It is far from unusual in recent times: a spate of terrorist activity, followed by police seemingly agog, then the call for cavalry, usually in the form of military forces to guard vital installations and furnish the public with a reassuring presence. Unfortunately, such moves tend to take place long after the horse has bolted, an ineffectual measure in terms of combating terrorism but pernicious in terms of dealing with distinctions policing.
Australia’s Turnbull government has promised new powers under a national security review conducted last year that will grant the Australian army powers to kill terrors suspects on sight. This is not all: the actual militarisation of Australian police personnel is set to take place with specialists from the ADF embedded in various teams. Training from elite SAS personnel is also slated to take place.
These measures are far from reassuring, suggesting that the military aspect of policing has been given not just a jolt but a terrific heave ho. The Prime Minister, showing he is far from mellowing in his role on the subject of defusing fear, insists on the authoritarian prerogative of streamlining and trimming the interaction between military and policing functions. Cut the strings, the heavy bound red tape, and the world will be a safe place.
According to Malcolm Turnbull, “The overhaul will make it easier for Defence to work together with federal, state and territory police in the event of a terrorist incident. State and territory police forces remain the best first response to terrorist incidents immediately after an attack starts.”
Distinctions between the policing element of a state, and its military, are worth having. One, working within the boundaries of the law, targets and prevents crime; the other, focuses on the defence of the realm. These points are far from being the same thing. But the terrorist genie, floating about with menace, has been used to render these points theoretical, which is more than just a crying shame.
In another conspicuous area, military and defence functions have been obliterated to cope with refugee and asylum seeker arrivals by boat. Civilian functions more akin to traditional policing and processing have become the purview of the military, a move that was significantly advanced during the years of the Howard government. The signalling shot there was the deployment in August 2001 of the SAS against the Norwegian vessel, the MV Tampa. Its apotheosis is Operation Sovereign Borders.
Theories on how the Australian military interact with policing functions are far from sophisticated. There is, for instance, no equivalent Posse Comitatus Act, an 1878 US initiative passed by a Democratic-led Congress after troops were deployed two years prior ostensibly to maintain order at various polling places in southern states.
The Democrats were convinced that the measure was designed to fix the election for Republican Rutherford B. Hayes and pushed for provisions that would limit the role of the US military in terms of operating in civilian spaces, or to “execute the laws”.
This did not mean, of course, that the PCA would not be assailed with grubby hands indifferent to civil liberties. President Bill Clinton did his very best with the Anti-Terrorism and Effective Death Act of 1996, part of an omnibus of crime statutes that effectively pulled the carpet of law enforcement from under the GOP law-and-order hawks.
While Clinton did not get his wish initially (the final version did not contain an abolition of Posse Comitatus in terms of working with police), the writing was left to dry on the wall. The sheer power and pseudo-military aspects of much in current US policing has arguably rendered neat distinctions redundant.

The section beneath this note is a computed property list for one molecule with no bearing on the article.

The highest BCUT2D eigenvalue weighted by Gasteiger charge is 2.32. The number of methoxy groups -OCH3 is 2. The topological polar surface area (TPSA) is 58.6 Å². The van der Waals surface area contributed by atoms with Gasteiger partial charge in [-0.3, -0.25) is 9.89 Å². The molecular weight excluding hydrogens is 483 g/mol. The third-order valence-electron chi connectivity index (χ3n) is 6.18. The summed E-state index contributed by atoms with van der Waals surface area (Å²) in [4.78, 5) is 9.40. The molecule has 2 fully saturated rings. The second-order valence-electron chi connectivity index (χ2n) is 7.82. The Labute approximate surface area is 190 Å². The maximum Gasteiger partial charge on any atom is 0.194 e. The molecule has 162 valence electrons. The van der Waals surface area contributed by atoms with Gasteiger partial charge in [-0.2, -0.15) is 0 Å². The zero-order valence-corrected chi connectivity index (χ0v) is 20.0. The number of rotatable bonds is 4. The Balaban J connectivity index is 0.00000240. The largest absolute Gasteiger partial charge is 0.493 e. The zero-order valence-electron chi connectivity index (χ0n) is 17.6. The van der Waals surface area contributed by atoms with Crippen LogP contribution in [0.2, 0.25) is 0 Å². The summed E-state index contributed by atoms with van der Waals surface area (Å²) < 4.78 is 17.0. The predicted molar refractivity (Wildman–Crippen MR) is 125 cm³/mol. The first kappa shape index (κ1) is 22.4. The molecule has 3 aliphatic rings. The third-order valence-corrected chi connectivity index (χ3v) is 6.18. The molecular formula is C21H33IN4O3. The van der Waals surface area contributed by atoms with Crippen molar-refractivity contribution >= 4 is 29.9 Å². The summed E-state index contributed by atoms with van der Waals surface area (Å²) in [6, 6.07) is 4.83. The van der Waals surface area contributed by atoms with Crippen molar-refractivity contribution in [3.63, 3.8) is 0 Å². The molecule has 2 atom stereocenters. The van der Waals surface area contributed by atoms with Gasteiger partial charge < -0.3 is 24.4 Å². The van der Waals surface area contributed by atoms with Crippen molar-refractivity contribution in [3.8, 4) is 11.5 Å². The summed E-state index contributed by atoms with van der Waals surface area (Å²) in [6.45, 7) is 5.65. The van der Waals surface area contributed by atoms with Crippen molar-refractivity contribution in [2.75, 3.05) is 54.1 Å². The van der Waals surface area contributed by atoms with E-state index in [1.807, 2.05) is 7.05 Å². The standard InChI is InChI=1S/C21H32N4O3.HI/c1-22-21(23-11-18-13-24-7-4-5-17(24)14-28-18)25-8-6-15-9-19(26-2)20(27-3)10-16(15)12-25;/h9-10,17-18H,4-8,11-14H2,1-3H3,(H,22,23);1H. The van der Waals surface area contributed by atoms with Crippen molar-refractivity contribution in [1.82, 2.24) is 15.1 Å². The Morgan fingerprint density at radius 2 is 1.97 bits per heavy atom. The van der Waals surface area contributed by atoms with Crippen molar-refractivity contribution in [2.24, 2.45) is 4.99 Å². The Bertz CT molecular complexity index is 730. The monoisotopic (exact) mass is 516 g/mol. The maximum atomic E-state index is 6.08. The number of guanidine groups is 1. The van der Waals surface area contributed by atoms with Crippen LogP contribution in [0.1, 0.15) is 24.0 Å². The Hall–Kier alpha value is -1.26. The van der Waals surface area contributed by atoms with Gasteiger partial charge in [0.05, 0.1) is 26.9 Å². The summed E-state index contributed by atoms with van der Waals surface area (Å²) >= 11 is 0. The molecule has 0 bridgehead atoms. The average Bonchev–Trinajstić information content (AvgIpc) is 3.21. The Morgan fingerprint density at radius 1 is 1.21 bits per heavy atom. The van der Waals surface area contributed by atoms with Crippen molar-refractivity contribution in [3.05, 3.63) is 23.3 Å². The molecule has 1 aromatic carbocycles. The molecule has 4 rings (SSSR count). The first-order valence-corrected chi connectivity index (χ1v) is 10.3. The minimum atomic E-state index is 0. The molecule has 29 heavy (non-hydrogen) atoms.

The Australian constitution does provide for the following: “The Commonwealth shall protect every state against invasion and, on the application of the Executive Government of the State, against domestic violence.” Once declared by the Governor-General, “Permanent Forces” may be called out, with “Emergency Forces and Reserve Forces” sought in the event that numbers are insufficient.
In the past, Australia’s military has become the fall-back option for authorities, called upon as a grand clearing house to supply substitute civilian functions. At points, the authorities in Canberra have been cautious to blend military matters with civilian disputes.
In 1997, the National Farmers Federation urged Prime Minister John Howard to use troops to forcibly “reform” the waterfront and keep the docks running during a strike. “I don’t contemplate,” came Howard’s response, “the use of the military in civilian disputes. I’ve never advocated the use of troops.”
The NFF’s request was perhaps understandable, given that a Labor prime minister, Bob Hawke, had used military personnel and material to replace lost manpower during the famed wage dispute of Australian pilots in 1989.
What is being contemplated in these new measures by Turnbull is the deployment of lethal measures and military control over civilian spaces. The ADF, as with other military arms, can provide heavy lifting in the event of natural disaster, emergencies and the like, but deploying it as a de facto police force is setting a vicious cat amongst the pigeons.
Conflating police and military functions is not only an insidious overreach, but blurs assumptions about justice and law enforcement. As a US federal court put it, “Military personnel must be trained to operate under circumstances where the protection of constitutional freedoms cannot receive the consideration needed in order to assure their preservation.”
Even in the absence of a Posse Comitatus provision in Australia, the tendency to throw the book of evidence and prosecution out and favour summary rough handling, even execution in such cases, is genuine. In this sense, the Australian government risks pushing its domestic arena further down the pathway of a militarisation with grave consequences.